On January 22, 2013 the Moderate Resolution Imaging Spectroradiometer (MODIS) aboard NASA’s Terra satellite flew over a weakening Tropical Cyclone Oswald over northeastern Australia. At that time, the center of the system hovered over the York Peninsula of Queensland, while associated clouds and rain bands stretch northward across Papua New Guinea.
Tropical Cyclone Oswald developed from an area of low pressure which first formed over the Gulf of Carpentaria on January 17. Two days later, the system made landfall southwest of Borroloola as a tropical low, then turned back over the Gulf. On January 21, Oswald officially became a tropical cyclone, with maximum sustained winds near 40 mph (64 km/h). By January 22 the storm was weakening as it moved over the Cape York Peninsula north of Kowanyama. Maximum sustained winds dropped to 28.7 mph (46.3 km/h) later that same day, and the final advisory was issued on the storm as Oswald became a remnant low pressure system over land. The system did not quickly dissipate, lingering until it joined with a trough of low pressure to bring torrential rains to Queensland.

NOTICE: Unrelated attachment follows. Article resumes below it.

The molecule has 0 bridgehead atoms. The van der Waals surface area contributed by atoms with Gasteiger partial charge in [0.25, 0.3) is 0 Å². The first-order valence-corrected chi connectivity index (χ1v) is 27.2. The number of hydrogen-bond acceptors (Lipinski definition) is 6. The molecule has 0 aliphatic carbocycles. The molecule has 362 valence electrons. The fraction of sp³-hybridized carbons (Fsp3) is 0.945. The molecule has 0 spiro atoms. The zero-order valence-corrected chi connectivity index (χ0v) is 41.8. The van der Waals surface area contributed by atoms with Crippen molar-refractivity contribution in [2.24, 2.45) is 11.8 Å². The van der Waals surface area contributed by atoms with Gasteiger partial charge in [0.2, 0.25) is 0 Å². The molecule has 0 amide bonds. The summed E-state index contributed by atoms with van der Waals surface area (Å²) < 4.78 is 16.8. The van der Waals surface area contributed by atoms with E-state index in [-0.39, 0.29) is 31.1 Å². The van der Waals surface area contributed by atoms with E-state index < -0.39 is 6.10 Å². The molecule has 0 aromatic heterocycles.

Tropical Cyclone never carried extreme winds, but it did carry extreme rainfall. After soaking Australia for at least four days, the storm continued to pour down across Queensland as late as January 26. According to the Australian Bureau of Meteorology (ABM), on Jan. 25 at 2 p.m. EST, the heaviest rainfall was occurring over the southern Capricornia district. ABM noted that rainfall in excess of 27.5 inches (700 mm) in less than 2 days, leading to rapid river and stream rises in the area.